Historically, most railroads throughout the world have had classification systems for their locomotives. Including in the United States, where steam locomotives were typically custom built for the various railroads. Diesel locomotives normally were standard models, with model designations from the manufacturers which became familiar to railfans in the USA. And most of the USA railroads eventually adopted the manufacturer models as the official locomotive classes.

In the European countries, each with a long history of nationalisation, railroad classification systems continued in use for diesel and electric locomotives, and multiple unit equipment. Although British Rail became privatised, with the formation of numerous Train Operating Companies, the British Rail classification system basically remains in universal use.

British locomotives were assigned 2 digit classification numbers, diesel below 70 and electric above 70. Multiple unit trains were assigned 3 digit classification numbers, diesel multiple units in the 100's and 200's, and electric multiple units in the 300's 400's and 500's. The fleet numbers consisted of the class number, followed by a space and 3 digits. For a total of 5 digits for locomotives and 6 digits for multiple unit trains.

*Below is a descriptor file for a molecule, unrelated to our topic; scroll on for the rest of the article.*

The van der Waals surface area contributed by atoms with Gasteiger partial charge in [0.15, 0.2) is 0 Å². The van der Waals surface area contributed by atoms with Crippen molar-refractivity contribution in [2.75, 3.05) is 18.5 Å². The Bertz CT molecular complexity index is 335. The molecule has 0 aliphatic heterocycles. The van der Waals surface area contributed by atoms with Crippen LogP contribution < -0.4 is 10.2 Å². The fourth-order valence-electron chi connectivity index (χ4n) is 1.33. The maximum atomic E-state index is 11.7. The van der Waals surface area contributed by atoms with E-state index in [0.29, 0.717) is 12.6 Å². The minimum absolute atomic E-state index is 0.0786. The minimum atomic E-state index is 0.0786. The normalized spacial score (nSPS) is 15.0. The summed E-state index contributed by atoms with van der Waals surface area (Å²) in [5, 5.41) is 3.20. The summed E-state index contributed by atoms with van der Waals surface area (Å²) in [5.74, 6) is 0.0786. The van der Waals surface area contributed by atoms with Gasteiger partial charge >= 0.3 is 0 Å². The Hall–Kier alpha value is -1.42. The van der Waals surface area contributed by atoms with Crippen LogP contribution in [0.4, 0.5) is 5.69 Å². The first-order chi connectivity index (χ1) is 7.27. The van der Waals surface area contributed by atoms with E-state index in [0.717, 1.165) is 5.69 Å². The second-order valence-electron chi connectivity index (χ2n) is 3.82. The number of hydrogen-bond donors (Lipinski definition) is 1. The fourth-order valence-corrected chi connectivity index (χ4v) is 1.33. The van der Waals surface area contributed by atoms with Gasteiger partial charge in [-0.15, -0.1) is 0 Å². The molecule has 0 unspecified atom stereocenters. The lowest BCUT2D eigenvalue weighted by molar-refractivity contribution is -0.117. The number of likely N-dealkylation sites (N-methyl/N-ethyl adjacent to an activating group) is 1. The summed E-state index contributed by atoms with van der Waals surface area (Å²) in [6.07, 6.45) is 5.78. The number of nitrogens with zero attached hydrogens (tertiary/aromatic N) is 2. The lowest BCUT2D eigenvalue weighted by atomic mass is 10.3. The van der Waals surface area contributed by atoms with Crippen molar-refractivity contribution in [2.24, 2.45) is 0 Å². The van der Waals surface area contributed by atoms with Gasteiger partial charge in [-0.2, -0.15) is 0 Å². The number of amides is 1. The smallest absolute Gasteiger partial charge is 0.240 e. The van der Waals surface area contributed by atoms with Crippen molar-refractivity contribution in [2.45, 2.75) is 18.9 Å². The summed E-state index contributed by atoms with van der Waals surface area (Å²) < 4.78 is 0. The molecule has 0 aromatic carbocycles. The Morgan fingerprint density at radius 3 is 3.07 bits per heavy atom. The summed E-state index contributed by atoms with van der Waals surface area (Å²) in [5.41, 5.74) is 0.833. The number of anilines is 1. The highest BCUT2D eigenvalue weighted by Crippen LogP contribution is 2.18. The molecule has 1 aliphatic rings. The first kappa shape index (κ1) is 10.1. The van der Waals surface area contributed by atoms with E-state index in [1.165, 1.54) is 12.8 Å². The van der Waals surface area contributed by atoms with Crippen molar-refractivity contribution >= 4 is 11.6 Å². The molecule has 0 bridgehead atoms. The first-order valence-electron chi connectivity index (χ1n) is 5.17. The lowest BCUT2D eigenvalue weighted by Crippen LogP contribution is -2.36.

The overwhelming number of British passenger trains are multiple unit, with a phasing out of most of the traditional locomotive hauled passenger trains. Traditional locomotives throughout Britain and the rest of Europe, electric and diesel, have cabs at both ends. Many longer distance trains in Britain now have dedicated power cars at the ends, similar to Amtrak's Acela trains. These power cars normally are semi permanently coupled to the trains, unlike traditional locomotives.

British Rail classes (Wikipedia)
Further detailed information.